Emotional Development of a Teenager
The teenage years are notorious for being a whirlwind of intense emotions and unpredictable mood swings. However, over time, they will develop a better understanding of different perspectives and differences in opinions.
Teenagers are just learning to get a grip on their emotions. They’re not experts at reading body language or facial expressions yet, so be prepared for a couple of misunderstandings. However, they will generally be more sensitive and caring towards other people.
Keep in mind that just because your child is now speaking like an adult, it does not mean they have matured. Their decision making will still be questionable at times as they’ll be testing the waters and pushing the boundaries and limits you’ve set.
During this time, kids are vulnerable to developing anxiety problems, depression as well as anger issues. They will also have a lot of insecurities and low self-esteem. Because of all their bodily and emotional changes, they might develop body-image issues as well. This is why, as parents, you should be encouraging them to be themselves and introduce positive, normal-looking role models.
Teenagers can sometimes have a self-centered view on life and believe that nobody understands them. It’s important that you talk to your child openly and be sensitive to their problems, no matter how trivial they may seem to you.
Important Read: 12-Year-Old Child Developmental Milestones
Social Development of a Teenager
During the teen years, your child will be figuring out their personality and simultaneously trying to fit in with their social circle. They will be experimenting with new clothes, music, interests and lifestyle choices.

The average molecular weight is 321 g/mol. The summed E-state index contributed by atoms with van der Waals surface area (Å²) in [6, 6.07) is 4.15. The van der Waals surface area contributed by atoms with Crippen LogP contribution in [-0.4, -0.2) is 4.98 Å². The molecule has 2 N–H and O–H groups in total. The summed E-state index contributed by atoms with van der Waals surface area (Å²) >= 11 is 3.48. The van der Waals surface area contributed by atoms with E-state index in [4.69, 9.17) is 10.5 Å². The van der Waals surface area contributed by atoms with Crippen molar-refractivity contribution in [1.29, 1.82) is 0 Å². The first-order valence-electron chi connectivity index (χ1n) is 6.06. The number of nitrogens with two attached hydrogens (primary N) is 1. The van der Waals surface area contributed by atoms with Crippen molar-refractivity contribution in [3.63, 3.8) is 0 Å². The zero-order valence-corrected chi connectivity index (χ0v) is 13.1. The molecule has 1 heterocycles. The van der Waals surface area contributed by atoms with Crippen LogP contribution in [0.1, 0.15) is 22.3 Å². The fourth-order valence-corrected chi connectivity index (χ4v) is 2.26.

Although they’re still young, teens will want to be treated as adults and start taking up more responsibilities. Your child will also probably be seeking new experiences, which might mean they’ll be participating in riskier activities and behavior.
Your teenager will now have an active social life and prefer to hang out with their friends more than their family. But be aware that they’re at a very vulnerable age where they can be easily influenced by others. Developing bad habits like smoking, drinking, partying too much and not taking school seriously is common. This is why you have to be involved in your teen’s life and help them make positive choices.
This is a time when your teen will develop intimate relationships and friendships too. They might be exploring their sexuality, so it is important to explain the concept of safe sex to them.